If you’re anything like me, you don’t need an excuse to celebrate gin. The G&T has long been my go-to drink and I love a French 75, gimlet, negroni or other gin based cocktail.
So although we may not do that need a designated day to sip this juniper-infused spirit, today – World Gin Day – is a good reminder that there are always new and exciting gins to try. Made in a variety of styles, using a wide variety of botanicals and other distinctive ingredients, each one is unique. Here are some of the standout gins to try on World Gin Day and beyond, along with cocktail recipes so you can mix, shake and stir them into creative cocktails at home.
Scapegrace Black Gin, $47
There’s a bit of black magic in this unique black gin from New Zealand-based Scapegrace Distillery.
Pour the blue-black spirit into ice-filled cocktail glasses for you and your friends. Then watch their faces as you play mixologist and magician, filling the glasses with tonic water and changing the color to bright red or dreamy pink-lavender.
The world’s first color-changing gin isn’t made with artificial tricks or ingredients. In addition to the usual juniper, it’s simply a collection of natural extracts (including chokeberry, butterfly pea flower, pineapple and saffron) that cause the color change when paired with tonic water, creating a magical cocktail moment in an instant.
Try it in: a Scapegrace Serve
Gin Mare Capri Gin, $48
New from Gin Mare (aka my favorite Spanish gin), this citrusy spirit is inspired by the idyllic Mediterranean island of Capri.
The sunshine-in-a-bottle spirit is infused with lemons from Capri and Calabrian bergamot, along with the distiller’s four essential botanicals: Italian sweet basil, rosemary from Greece, Turkish thyme and Arbequina olives from Spain. The result is a smooth drinking gin, flavored and perfumed with woody spices and energizing citrus fruits.
Clonakilty Distillery Minke Irish Gin, $45
Buying doesn’t get more local than at Clonakilty Distillery, which produces its Minke Irish Gin along the coast of County Cork, Ireland. The spirit owes its velvety texture to a base derived from whey produced on the founder’s farm near Galley Head Lighthouse, which has been in the family for nine generations.
Samphire (also known as sea fennel or sea asparagus), the gin’s signature botanical gin, is harvested by hand along the rocky cliffs of Clonakilty. The wild succulent is abundant on Ireland’s rocky coastline, but is a rare ingredient in the US: Not only does it not grow in the United States, but Clonakilty’s Minke Gin is the very first product containing samphire to be imported into the country.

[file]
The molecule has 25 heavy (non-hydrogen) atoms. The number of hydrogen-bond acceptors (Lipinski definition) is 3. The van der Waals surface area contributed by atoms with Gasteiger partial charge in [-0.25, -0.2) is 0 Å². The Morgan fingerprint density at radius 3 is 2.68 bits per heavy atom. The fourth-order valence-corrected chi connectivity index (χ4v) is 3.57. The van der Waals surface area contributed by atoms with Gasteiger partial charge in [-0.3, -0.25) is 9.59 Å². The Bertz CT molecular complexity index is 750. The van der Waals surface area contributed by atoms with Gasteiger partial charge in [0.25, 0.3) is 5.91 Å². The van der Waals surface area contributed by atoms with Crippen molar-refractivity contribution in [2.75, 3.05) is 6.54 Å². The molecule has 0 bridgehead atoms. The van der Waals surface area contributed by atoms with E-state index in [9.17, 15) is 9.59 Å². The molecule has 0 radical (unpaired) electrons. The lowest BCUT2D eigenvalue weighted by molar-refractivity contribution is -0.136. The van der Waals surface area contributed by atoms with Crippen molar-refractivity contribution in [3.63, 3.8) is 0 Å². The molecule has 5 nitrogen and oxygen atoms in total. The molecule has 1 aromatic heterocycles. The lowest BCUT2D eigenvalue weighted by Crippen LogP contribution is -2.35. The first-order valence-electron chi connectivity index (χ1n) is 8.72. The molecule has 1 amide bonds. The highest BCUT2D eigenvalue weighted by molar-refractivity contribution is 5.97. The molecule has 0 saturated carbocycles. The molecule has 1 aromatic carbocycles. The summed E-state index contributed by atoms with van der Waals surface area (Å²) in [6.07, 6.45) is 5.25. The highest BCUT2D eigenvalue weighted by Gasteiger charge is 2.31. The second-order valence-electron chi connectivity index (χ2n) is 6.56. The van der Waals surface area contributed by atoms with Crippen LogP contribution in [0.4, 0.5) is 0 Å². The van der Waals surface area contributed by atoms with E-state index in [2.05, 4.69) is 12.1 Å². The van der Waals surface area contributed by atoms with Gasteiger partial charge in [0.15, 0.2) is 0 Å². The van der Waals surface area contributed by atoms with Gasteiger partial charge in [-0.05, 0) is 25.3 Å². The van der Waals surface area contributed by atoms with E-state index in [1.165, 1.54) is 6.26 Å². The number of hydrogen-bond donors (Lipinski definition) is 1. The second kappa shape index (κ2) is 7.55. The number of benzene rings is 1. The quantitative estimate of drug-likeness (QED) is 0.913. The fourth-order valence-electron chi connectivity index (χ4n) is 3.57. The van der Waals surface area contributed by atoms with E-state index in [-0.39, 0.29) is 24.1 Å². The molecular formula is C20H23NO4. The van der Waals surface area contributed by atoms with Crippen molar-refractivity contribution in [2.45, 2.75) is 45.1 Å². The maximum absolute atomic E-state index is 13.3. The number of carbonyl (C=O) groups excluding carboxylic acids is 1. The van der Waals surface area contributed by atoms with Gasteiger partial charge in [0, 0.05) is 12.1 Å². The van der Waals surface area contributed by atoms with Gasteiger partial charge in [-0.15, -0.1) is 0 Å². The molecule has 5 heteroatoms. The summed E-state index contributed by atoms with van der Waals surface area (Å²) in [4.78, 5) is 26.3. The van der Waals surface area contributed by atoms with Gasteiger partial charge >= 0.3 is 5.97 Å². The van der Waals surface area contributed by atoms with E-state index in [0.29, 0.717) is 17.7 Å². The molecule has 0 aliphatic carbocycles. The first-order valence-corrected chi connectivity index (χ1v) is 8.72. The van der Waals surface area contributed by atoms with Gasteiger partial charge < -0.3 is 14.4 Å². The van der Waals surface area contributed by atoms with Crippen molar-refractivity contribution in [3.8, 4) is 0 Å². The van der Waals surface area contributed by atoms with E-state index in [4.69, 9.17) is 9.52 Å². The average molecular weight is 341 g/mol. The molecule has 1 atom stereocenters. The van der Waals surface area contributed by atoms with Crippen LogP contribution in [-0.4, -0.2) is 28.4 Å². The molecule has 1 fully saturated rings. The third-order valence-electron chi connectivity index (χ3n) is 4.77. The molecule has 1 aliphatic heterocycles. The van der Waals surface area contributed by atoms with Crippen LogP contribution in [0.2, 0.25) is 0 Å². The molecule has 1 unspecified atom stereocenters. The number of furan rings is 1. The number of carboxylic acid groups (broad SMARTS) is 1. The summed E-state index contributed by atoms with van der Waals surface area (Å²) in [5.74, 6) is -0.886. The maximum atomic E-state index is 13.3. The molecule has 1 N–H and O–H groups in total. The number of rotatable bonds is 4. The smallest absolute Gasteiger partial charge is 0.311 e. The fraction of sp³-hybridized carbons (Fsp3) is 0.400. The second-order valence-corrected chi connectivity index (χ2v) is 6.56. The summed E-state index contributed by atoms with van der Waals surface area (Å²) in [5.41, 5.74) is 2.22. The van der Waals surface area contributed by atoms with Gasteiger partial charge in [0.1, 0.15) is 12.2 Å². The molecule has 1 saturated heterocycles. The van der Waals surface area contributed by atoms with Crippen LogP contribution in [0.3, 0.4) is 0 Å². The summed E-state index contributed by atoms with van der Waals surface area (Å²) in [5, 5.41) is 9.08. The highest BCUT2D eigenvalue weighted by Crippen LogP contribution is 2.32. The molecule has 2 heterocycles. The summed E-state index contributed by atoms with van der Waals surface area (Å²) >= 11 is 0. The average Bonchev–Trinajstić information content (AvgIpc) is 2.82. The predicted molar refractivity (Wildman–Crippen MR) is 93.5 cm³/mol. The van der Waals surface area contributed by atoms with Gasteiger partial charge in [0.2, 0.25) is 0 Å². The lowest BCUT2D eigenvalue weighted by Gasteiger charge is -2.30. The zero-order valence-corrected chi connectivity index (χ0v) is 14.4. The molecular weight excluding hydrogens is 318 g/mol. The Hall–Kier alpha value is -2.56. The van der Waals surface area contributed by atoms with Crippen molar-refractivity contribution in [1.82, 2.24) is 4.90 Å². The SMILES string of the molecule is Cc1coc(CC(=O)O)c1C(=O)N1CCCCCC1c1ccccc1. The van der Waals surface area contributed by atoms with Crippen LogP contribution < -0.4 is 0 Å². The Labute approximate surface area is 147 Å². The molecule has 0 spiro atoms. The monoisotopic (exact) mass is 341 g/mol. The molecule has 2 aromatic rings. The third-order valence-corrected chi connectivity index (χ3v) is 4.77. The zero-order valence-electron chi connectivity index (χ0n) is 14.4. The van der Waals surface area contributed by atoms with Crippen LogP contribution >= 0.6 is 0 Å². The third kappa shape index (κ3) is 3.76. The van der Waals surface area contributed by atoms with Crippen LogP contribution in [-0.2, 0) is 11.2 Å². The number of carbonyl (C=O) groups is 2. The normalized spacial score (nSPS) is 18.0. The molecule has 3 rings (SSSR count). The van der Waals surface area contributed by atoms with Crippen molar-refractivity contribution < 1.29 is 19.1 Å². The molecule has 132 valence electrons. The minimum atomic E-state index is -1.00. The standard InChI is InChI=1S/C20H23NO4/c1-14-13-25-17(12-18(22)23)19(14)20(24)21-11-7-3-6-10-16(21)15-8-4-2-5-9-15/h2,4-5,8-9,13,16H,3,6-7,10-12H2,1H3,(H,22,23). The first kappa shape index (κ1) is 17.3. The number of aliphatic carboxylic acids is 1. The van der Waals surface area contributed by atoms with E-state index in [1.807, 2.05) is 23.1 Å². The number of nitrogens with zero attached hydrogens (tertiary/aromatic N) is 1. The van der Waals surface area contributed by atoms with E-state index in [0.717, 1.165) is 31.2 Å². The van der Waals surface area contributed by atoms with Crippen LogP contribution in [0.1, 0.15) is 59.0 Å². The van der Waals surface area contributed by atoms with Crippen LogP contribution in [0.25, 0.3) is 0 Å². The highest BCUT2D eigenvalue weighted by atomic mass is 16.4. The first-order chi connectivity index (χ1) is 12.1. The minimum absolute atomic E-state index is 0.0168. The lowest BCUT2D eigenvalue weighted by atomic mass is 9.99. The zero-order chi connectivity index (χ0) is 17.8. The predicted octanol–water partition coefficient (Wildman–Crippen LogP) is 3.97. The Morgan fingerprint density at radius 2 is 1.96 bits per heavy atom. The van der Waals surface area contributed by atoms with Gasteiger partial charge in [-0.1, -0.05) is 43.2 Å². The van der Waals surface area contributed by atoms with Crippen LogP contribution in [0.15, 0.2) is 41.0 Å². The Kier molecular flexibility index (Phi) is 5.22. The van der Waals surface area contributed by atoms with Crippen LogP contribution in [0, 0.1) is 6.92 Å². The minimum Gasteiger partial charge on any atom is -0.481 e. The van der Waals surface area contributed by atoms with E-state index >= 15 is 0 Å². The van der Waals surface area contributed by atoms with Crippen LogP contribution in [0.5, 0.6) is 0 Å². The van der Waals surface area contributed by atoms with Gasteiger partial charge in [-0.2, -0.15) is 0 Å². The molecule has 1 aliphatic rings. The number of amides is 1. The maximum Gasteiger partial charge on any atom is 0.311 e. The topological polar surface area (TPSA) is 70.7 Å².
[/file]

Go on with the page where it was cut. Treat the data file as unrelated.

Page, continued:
The herbaceous and salty taste of the succulent pairs beautifully with spicy notes of orange, grapefruit and fennel, a nose of lavender, lemon, sea salt and anise, and a spicy red peppercorn. Together they capture the unique terroir of County Cork’s coastal area.
Crater Lake Ban Gin, $25
Named for one of Oregon’s best-known natural wonders, Crater Lake Spirits nods to America’s pre-prohibition era with its traditional gin infused with wild, hand-picked juniper berries.
Crafted in Bend, Oregon, this classic, super versatile, juniper-forward gin has garnered a long list of accolades, including silver medals from the World Beverage Competition and Seattle International Spirits Awards, and gold from Fifty Best Gins and Tasting Panel Magazine.
Try it in: a Clover Club
Malfy Gin con Limone, $33
Do you dream of summer on the Amalfi Coast? Savor the citrusy flavors of this beautiful, sun-kissed coastline anytime with Malfy’s Gin con Limone.
Spicy, clear and completely refreshing, this aromatic spirit is made with hand-picked juniper, Italian lemons and the zest of lemons from the Amalfi.
Try it in: a Ciao Malfy Spritz
Las Californias Citrico Gin, $33
Juniperus californicaa species that grows only in a very small area between Hollywood and the Ojos Negro Valley is the main ingredient of Las Californias Cítrico.
Named for the region that stretches along the coastline of what is now California and Mexico, the just-launched “dual-origin gin” combines the sweet, smooth, and pleasantly pine-like flavor of this particular juniper with an array of botanicals. Some are native to the area, while others have migrated from around the world (think figs and almonds from the Middle East, apricots from Armenia, lemongrass and citrus from Asia.)
With fresh notes of pomelo, lemon and grapefruit, lush green forest and a touch of ocean salinity, it’s a refreshing and energizing spirit that’s purely in place.
Try it in: a california love
135 East Gin Hyogo Dry Gin, $40
Japanese botanicals meet a classic London dry gin to create a new style of spirit: Hyogo dry gin. Named after the 135° East meridian that traverses Akashi City in Japan’s Hyogo Prefecture, 135 is an east-meets-west spirit that is totally unique.
Traditional Japanese botanicals, including yuzu, sansho pepper, sensha, shiso and ume, are infused into each bottle to create a complex spirit that is all at once floral, citrusy, pleasantly bitter and spicy. But the unexpected secret ingredient is a splash of Junmai sake, which is added while blending.
Try it in: a Longitude Line